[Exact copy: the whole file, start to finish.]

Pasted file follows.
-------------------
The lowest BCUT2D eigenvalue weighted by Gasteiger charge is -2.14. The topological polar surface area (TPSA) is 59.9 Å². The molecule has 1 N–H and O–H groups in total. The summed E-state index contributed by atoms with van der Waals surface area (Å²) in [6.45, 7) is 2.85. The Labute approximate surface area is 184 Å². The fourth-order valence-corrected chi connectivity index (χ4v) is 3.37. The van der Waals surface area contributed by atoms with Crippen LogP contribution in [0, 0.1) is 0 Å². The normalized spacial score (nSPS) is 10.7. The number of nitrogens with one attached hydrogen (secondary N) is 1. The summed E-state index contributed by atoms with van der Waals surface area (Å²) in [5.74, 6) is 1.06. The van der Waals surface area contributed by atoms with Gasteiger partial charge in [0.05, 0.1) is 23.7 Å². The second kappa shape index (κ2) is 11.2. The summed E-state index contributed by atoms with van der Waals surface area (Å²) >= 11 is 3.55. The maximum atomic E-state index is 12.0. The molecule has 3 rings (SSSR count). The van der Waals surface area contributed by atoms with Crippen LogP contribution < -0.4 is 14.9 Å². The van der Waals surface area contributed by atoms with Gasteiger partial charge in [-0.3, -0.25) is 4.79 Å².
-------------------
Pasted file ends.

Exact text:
The lowest BCUT2D eigenvalue weighted by Gasteiger charge is -2.14. The topological polar surface area (TPSA) is 59.9 Å². The molecule has 1 N–H and O–H groups in total. The summed E-state index contributed by atoms with van der Waals surface area (Å²) in [6.45, 7) is 2.85. The Labute approximate surface area is 184 Å². The fourth-order valence-corrected chi connectivity index (χ4v) is 3.37. The van der Waals surface area contributed by atoms with Crippen LogP contribution in [0, 0.1) is 0 Å². The normalized spacial score (nSPS) is 10.7. The number of nitrogens with one attached hydrogen (secondary N) is 1. The summed E-state index contributed by atoms with van der Waals surface area (Å²) in [5.74, 6) is 1.06. The van der Waals surface area contributed by atoms with Gasteiger partial charge in [0.05, 0.1) is 23.7 Å². The second kappa shape index (κ2) is 11.2. The summed E-state index contributed by atoms with van der Waals surface area (Å²) >= 11 is 3.55. The maximum atomic E-state index is 12.0. The molecule has 3 rings (SSSR count). The van der Waals surface area contributed by atoms with Crippen LogP contribution < -0.4 is 14.9 Å². The van der Waals surface area contributed by atoms with Gasteiger partial charge in [-0.3, -0.25) is 4.79 Å².